School Furniture.— The furniture of a school-room has much to do with the health of pupils. Obliging them to sit on seats that are low, narrow, straight backed, and not at all fitting the body, is deleterious in several ways. If they were to occupy these seats but a few minutes in the day, instead of several hours, the case would be different. The seat should fit the body, and give the child an easy and natural position. Many of the present seats compel the body to be cramped and bent; and the result is, round shoulders, narrow chests, weak backs and bended forms.
Single Desks and Chairs.-School-rooms should be furnished with single desks and chairs. By them the scholar is made to depend more upon himself, is not interrupted by a school-mate, does not waste so much time, can work better and accomplish more, is not cramped for room, is not troubled with an unpleasant seat-mate, and is not so liable to catch disease. The discipline of the school is much easier ; the scholars being further apart, have not so much an opportunity for mischief. In fact, every argument is in favor of single desks.
School Apparatus. For the sad deficiency in apparatus for illustrating, etc., our school committees have been most to blame. Without such things, the child's education will be narrow and vague. Arithmetic cannot be taught clearly and comprehensibly without the use of blackboards, nor history and geography without maps and globes. Nor can any study be well understood and taught without proper illustrative apparatus.
Music.—We desire to call your attention to music in the schoolroom. We are in favor of having it taught there. Our school-room work is too much that of drudgery, both on the part of teachers and pupils. It is too much study, study, study. They need more genuine recreation. The idea that children are developed into true manhood and womanhood by obliging them to go to school, shoving their heads into a dry, technical and abstract book, and keeping it there till four o'clock P. M., without suitable relaxation, is perfect folly. There are not opportunities enough, nor of sufficient variety and kind, to cheer, encourage, stimulate and inspire the discouraged and exhausted mind, and to quell the angry passions that rise in their natures. There should be greater facilities for recreation. In fact, we are in favor of a gymnasium being attached to every school. Now music is one of the greatest of relaxations to the scholar. It has a most beneficial effect upon the tired or passionate mind. It is amazing, sometimes, to see the effect produced on a school by simply singing a song. It makes a new school of it; gives more vim, more cheerfulness, a new life-inspiration almost; and the pupils bend themselves down to new and greater effort. Music has a favorable bearing upon the subject of reading. Vocal music cultivates the voice, develops the organs of speech, and hence affords the child greater power of enunciation. Teachers find it difficult to make pupils speak up loud, clear and distinct. Singing helps this. It is difficult for teachers to cause scholars to present the piece in tones natural to the characters represented. Vocal music is one of the greatest auxiliaries in this respect.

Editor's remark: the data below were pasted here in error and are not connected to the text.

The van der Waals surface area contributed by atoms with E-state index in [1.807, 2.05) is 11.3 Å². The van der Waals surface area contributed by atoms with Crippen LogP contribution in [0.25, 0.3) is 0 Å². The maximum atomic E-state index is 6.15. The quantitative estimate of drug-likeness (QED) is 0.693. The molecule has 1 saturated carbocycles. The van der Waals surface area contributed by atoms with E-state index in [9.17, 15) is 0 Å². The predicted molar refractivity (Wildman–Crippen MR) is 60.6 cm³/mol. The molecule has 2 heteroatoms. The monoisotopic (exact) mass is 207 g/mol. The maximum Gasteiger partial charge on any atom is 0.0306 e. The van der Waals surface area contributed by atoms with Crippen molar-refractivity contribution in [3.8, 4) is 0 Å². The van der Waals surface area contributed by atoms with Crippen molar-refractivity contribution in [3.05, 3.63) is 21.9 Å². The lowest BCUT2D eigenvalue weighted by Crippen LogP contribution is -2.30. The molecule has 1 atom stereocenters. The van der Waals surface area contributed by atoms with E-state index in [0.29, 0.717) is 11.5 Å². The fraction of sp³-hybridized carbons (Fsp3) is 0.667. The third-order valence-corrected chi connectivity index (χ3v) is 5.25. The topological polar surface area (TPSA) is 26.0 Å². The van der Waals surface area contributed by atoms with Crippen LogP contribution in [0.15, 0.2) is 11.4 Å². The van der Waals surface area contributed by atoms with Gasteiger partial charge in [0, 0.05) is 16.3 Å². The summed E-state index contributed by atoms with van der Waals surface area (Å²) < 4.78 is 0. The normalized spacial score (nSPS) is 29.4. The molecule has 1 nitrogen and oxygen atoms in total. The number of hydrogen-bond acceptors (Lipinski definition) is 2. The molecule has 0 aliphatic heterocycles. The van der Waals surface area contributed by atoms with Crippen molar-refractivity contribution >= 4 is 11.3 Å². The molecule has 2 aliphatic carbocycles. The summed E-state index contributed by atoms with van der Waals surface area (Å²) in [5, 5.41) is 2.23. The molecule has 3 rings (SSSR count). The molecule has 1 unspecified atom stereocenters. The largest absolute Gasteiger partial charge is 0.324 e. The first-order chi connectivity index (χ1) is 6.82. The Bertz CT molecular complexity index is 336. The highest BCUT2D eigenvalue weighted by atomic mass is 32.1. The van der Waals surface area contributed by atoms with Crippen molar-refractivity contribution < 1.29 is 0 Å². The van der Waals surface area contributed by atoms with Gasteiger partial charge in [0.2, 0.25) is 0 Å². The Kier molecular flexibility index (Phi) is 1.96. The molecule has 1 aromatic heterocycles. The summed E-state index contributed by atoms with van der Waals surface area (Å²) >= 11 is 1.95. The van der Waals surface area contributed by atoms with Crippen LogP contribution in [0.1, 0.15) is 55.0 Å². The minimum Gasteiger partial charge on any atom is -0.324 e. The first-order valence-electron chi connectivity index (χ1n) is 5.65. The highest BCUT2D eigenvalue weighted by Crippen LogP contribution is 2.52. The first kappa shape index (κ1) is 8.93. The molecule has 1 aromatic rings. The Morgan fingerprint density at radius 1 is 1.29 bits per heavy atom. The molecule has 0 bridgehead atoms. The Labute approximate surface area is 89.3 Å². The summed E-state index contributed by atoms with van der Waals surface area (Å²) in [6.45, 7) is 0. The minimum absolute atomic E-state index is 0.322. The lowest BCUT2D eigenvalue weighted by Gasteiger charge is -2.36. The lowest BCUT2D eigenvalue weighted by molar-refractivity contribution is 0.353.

School Committee.-HORACE A. FREEMAN, JOSEPH S. ATWOOD, LUTHER NICKERSON, Mrs. A. J. HUTCHINSON, Mrs. MERCY M. LEWIS, MRS. HARRIET F. MITCHELL.